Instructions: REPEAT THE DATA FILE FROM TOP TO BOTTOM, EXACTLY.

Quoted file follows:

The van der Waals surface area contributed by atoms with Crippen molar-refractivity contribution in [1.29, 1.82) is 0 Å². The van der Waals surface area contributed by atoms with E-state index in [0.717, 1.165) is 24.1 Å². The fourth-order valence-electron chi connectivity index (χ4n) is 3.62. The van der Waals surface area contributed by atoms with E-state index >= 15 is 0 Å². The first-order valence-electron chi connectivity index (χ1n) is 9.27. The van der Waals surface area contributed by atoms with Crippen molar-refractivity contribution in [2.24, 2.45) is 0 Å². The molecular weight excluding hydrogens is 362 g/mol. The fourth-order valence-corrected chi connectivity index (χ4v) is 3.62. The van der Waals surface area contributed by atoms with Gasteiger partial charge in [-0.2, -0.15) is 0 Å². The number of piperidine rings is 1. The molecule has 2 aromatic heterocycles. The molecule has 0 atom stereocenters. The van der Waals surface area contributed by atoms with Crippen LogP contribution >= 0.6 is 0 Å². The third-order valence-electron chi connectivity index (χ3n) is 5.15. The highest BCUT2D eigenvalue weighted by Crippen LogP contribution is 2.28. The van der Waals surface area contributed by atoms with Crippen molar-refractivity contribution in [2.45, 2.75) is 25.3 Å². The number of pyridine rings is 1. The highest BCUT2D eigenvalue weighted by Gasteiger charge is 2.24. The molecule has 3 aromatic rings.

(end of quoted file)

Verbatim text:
The van der Waals surface area contributed by atoms with Crippen molar-refractivity contribution in [1.29, 1.82) is 0 Å². The van der Waals surface area contributed by atoms with E-state index in [0.717, 1.165) is 24.1 Å². The fourth-order valence-electron chi connectivity index (χ4n) is 3.62. The van der Waals surface area contributed by atoms with E-state index >= 15 is 0 Å². The first-order valence-electron chi connectivity index (χ1n) is 9.27. The van der Waals surface area contributed by atoms with Crippen molar-refractivity contribution in [2.24, 2.45) is 0 Å². The molecular weight excluding hydrogens is 362 g/mol. The fourth-order valence-corrected chi connectivity index (χ4v) is 3.62. The van der Waals surface area contributed by atoms with Gasteiger partial charge in [-0.2, -0.15) is 0 Å². The number of piperidine rings is 1. The molecule has 2 aromatic heterocycles. The molecule has 0 atom stereocenters. The van der Waals surface area contributed by atoms with Crippen LogP contribution >= 0.6 is 0 Å². The third-order valence-electron chi connectivity index (χ3n) is 5.15. The highest BCUT2D eigenvalue weighted by Crippen LogP contribution is 2.28. The van der Waals surface area contributed by atoms with Crippen molar-refractivity contribution in [2.45, 2.75) is 25.3 Å². The number of pyridine rings is 1. The highest BCUT2D eigenvalue weighted by Gasteiger charge is 2.24. The molecule has 3 aromatic rings.